EAPC early vision to future challenges in palliative care: The importance of research

Augusto Caraceni, Former Vice-president of the European Association for Palliative Care (EAPC), Vice-chair of the EAPC Research Network and Medical Director, Fondazione IRCCS Istituto Nazionale dei Tumori, Milan, Italy.

Over the next few days former presidents of the EAPC will share their thoughts about palliative care. Professor Caraceni begins with his thoughts on the  importance of research.

Professor Augusto Caraceni

Professor Augusto Caraceni

Research into the control of symptoms, quality of life and across the full spectrum of the multidisciplinary care of patients affected by incurable illnesses and of the dying has been one of the core elements of the development of palliative care since its very beginning.  After founding St Christopher’s Hospice in south-east London in 1967, Cicely Saunders wrote that St Christopher’s was not only a place for delivering care but also to offer education and do research. But even before that in 1965, she said: “We want to plan and carry out research in the relief of distress, such as has not been done anywhere, so far as I have been able to discover.”

Almost 50 years later, the recognition of palliative care as a specialist field in health care and as a medical discipline finds continuing evidence in the wealth of professional contributions from nursing and medical sciences, as well as from psychosocial and public health disciplines. The EAPC was among the first to recognise and give voice to the need for developing, disseminating and funding specifically palliative care research. The EAPC Research Network (EAPC-RN) was initiated in 1996 by Franco De Conno and Geoffrey Hanks and now organises the biennial EAPC World Research Congress, which follows the more general EAPC World Congress, and is regarded as the most important international event of this kind. More recently, The European Palliative Care Research Centre has been associated with the EAPC-RN.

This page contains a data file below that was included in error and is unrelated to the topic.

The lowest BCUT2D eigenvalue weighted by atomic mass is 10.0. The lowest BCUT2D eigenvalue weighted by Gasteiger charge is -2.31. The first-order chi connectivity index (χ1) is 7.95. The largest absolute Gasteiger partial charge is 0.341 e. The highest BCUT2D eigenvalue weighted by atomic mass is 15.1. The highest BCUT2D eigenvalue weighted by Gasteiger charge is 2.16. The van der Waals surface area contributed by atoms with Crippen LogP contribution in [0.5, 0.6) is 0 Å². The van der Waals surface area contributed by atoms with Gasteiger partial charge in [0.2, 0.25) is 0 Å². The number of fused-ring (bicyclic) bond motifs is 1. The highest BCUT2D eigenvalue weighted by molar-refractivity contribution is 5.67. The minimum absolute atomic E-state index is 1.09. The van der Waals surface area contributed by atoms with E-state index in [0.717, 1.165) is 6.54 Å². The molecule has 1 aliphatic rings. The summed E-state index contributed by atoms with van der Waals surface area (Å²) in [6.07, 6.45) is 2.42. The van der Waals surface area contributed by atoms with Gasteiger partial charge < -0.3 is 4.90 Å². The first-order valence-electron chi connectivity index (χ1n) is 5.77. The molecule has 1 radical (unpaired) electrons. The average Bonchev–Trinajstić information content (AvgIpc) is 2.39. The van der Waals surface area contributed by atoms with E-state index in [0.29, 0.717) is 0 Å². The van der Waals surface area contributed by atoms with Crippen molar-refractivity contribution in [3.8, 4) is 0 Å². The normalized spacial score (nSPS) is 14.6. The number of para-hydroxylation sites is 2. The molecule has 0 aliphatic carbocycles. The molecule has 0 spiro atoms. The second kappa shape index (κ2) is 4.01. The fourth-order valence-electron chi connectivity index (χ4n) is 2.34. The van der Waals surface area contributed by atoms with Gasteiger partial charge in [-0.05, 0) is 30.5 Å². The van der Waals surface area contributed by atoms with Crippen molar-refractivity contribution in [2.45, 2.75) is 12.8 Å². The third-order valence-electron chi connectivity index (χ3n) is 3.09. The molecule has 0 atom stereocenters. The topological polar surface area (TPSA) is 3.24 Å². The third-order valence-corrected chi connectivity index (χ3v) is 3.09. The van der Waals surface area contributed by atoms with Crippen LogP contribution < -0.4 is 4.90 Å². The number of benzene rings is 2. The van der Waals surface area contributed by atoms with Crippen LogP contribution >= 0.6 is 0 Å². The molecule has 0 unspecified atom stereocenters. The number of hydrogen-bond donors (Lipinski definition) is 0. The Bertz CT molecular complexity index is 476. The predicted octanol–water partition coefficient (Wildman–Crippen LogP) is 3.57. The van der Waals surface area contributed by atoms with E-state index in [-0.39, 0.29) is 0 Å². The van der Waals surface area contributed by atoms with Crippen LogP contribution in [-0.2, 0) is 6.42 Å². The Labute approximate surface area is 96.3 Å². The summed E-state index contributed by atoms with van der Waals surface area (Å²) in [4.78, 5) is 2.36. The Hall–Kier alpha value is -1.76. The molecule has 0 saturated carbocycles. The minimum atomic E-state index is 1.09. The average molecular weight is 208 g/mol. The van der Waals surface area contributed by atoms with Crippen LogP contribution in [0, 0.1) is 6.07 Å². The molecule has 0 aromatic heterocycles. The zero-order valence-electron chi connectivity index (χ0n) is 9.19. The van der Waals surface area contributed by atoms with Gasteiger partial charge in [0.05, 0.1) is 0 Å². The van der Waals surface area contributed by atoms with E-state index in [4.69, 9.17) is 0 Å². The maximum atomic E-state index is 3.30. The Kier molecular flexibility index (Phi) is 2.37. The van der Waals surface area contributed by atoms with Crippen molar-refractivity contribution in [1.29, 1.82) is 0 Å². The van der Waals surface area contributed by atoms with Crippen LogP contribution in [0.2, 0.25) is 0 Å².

More and more resources are now available in the European Community funding plans; we have seen growing opportunities for palliative care research in the European Union 6th and 7th Framework programmes and we hope for more in the next plan which is designated as Horizon 2020. As a clinician and a researcher and as a member of the EAPC from its start, I see that clinical research in palliative care is still underdeveloped and yet too few resources are allocated to it at national and international levels.  In celebrating the 25th anniversary of the EAPC my first thoughts, as a researcher, go to the needs of patients. Our response to their needs is clinical competence and high quality palliative care services. Both require skilled and competent professional caregivers. Our response to patients’ needs is also to do research to improve care for those whose pain and other symptoms are inadequately managed. The whole field of palliative care bears a responsibility for this.

Each one of us who shares these goals and who works for them daily cannot but feel at home within the EAPC. It is thus the responsibility of the EAPC to maintain our core principles and values and to make sure that that those involved in palliative care continue to feel welcomed and a valuable part of the organisation.

To find out more…

A very Happy New Year to all our readers from the EAPC head office and social media team…

This entry was posted in EAPC Board Members, RESEARCH and tagged , . Bookmark the permalink.

One Response to EAPC early vision to future challenges in palliative care: The importance of research

  1. Pingback: EAPC early vision to future challenges in palliative care: The importance of research | EAPC Blog | All Things Palliative - Article Feed

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